Coming of Age Graying of the Suburbs – Brave New Boomers

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Area Officials Plan for a Generation That Won’t Call Itself Old And Opts to Stay Put Far From Transit and Health Services

By Annie Gowen
Washington Post Staff Writer
Sunday, September 16, 2007; Page A01

The first of two articles

Marshall Mundy was retired from his teaching job barely a week when he got bored with “the judge shows” on TV, found a part-time job and started lifting weights at the new community center near Glenwood. The 59-year-old was there recently, bench pressing during the free period for seniors, when he spotted one of his buddies across the room. “How’s your blood pressure?” he called out.

LIFE IN OLD FORT HUNT IN FAIRFAX On the way to the beach for a weekend getaway, Susan Conlan, who says she is in her early 60s, stops at Hollin Hall Automotive Service Station in Fort Hunt, a Fairfax County neighborhood in which 22 percent of the population is 62 or older. Conlan, a semi-retired director of a federal audit firm, has lived in the area since 1986.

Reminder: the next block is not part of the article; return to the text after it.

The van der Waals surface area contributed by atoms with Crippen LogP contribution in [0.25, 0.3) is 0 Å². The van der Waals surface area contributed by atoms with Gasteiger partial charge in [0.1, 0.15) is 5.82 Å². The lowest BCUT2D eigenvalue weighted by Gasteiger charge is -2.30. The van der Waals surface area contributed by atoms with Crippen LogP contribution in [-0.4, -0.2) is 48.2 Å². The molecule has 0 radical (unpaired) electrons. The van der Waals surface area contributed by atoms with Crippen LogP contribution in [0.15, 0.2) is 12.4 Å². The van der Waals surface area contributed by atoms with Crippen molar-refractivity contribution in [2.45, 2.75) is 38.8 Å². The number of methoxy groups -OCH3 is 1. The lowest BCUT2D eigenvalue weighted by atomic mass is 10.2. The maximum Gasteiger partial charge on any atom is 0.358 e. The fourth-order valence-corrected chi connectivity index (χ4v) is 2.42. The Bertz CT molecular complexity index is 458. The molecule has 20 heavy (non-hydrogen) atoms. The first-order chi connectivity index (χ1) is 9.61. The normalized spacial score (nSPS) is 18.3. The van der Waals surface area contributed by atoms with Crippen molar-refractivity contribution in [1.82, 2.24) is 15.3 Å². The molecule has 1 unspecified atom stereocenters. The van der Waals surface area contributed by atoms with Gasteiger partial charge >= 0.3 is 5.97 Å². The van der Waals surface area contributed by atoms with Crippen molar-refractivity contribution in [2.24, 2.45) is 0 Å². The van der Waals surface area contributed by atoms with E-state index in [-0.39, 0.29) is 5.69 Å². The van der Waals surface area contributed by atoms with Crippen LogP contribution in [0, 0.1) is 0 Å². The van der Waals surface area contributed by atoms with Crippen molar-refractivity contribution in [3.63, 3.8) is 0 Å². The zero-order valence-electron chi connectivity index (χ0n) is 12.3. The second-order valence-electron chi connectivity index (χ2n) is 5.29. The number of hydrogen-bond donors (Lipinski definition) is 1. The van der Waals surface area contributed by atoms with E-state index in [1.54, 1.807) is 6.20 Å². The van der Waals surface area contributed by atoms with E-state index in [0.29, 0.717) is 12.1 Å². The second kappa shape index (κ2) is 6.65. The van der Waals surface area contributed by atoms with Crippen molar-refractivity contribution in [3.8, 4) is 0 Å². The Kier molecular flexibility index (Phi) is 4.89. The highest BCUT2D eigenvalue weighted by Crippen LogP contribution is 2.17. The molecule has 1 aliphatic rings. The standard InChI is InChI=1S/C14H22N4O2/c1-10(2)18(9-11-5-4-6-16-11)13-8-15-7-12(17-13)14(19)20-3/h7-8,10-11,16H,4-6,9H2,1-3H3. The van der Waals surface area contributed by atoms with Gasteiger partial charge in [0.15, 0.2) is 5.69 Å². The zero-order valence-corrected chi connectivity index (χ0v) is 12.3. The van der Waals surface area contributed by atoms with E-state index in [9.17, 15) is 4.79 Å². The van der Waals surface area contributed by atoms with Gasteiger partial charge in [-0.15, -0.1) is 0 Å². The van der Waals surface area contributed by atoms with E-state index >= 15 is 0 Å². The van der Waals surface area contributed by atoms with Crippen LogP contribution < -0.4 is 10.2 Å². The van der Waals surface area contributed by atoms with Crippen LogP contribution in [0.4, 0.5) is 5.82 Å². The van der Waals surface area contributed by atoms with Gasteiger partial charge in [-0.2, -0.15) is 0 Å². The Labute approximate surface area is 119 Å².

Howard County has started preparing for people such as Mundy. The fitness room in its $14 million community center has been outfitted with weight machines that have features to aid baby boomers as they age, such as hydraulics to lessen pressure on stiff joints and recumbent cycles with removable seats for wheelchairs.

With the first wave of the 80 million baby boomers headed toward retirement, Washington’s suburbs are planning for what Fairfax County Supervisor T. Dana Kauffman (D-Lee) calls the “silver tsunami” — when the percentage of those 65 and older in many suburban counties is expected to double over the next 20 years. The population shift mirrors what is happening nationally and will be so significant, lawmakers and experts say, that it will affect every aspect of municipal government, including transportation, health services and public safety.

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